Find all your DIY electronics in the MakerShed. 3D Printing, Kits, Arduino, Raspberry Pi, Books & more!

To make capacitive touchscreens work through gloves, you need a conductive pathway between the screen and your finger(s). Commercial touchscreen-friendly gloves made with conductive fabric at the fingertips are available, and if you’re handy with a needle you can use special thread to sew conductive stitches into the fingertips of a glove you already own.

If you’re not handy with a needle, this no-sew “hard” method, using the button or “cap” half of a snap fastener, may be more your style. Depending on your skills and personal tastes, it may come out better- or worse-looking than the “soft” method. In any case, it will certainly be faster, and, applied to a nice pair of new gloves, makes for a useful gift with a personal handmade touch. You can, of course, add snaps to as many of a glove’s finger- and/or thumb-tips as you please, which may be useful for multi-touch displays.

No-Sew Touchscreen Gloves

The round lip of the snap socket inside the glove makes it very easy to index your fingertip with the “sweet spot” on the outside of the glove, and the hard, rounded surface of the button means the actual point of contact with the screen is small and precise. There’s no “fat fingers” effect with these gloves, and I’ve found that they require almost no mental adjustment to go back and forth between gloves and bare fingers. Finally, I should mention that the brass and/or nickel these snaps are made of should pose no risk of scratching even the softest glass.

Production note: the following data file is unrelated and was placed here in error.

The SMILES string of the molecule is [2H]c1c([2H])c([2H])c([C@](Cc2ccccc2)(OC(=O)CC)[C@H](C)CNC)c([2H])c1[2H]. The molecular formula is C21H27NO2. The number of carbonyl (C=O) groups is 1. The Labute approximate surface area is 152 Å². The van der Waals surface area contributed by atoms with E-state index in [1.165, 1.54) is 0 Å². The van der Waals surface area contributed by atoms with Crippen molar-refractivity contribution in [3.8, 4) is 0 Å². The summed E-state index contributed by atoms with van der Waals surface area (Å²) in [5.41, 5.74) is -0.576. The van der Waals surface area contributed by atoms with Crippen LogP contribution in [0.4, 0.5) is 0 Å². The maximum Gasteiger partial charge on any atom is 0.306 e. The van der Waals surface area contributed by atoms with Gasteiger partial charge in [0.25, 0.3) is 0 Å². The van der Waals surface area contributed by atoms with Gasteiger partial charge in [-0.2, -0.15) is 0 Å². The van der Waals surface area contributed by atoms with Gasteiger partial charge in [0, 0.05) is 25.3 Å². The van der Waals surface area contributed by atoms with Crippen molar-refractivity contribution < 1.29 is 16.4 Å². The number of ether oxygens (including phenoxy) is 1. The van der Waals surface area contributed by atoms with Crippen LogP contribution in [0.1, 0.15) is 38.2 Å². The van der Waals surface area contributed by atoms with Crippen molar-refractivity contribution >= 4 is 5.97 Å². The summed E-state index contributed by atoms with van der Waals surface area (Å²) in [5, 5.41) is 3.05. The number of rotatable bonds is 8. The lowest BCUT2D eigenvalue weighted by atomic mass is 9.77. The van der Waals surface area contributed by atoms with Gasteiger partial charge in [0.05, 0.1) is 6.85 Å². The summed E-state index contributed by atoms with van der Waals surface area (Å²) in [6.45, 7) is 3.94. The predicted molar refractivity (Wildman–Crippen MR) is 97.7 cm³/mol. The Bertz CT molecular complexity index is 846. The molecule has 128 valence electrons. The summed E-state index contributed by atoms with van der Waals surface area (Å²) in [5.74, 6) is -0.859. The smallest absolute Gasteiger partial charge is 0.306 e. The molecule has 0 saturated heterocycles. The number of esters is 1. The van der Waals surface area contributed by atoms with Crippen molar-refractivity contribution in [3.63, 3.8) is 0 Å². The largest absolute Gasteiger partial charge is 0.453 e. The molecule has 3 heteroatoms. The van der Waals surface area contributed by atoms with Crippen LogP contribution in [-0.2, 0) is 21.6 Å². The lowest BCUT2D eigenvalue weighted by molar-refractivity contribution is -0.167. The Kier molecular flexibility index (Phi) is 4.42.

Sean Michael Ragan

I am descended from 5,000 generations of tool-using primates. Also, I went to college and stuff. I write for MAKE, serve as Technical Editor for MAKE magazine, and develop original DIY content for Make: Projects.



  1. Joel Finkle says:

    Biggest catch I see to this is your fingertips will get awfully cold — that’s a large conductive surface.

    1. Actually it doesn’t.  At least not in my experience, so far.  The socket inside the glove only contacts your finger over a narrow circular rim, without much surface area. 

  2. Anonymous says:

    Wouldn’t it be a whole lot easier just to have a cut in the fingertip of the glove which was normally covered by an sewn on overlapping flap?  So when it comes time to tap, you just pull on the glove tip a bit (teeth if necessary (fart joke utterly unnecessary)) to denude a bit of finger pad, do your tapping and then when finished pull back under cover …?

    1. Doesn’t seem so to me, actually.  But then, a lot of the point of this idea is that you don’t have to do any sewing, at all. 

    2. Tricia Jones says:

      Many stores sell gloves with a covering mitten-like flap (they probably have a real name, other than “glittens” or “muves”, but I don’t know what it is). That’s what I wear, and this is one reason why!

In the Maker Shed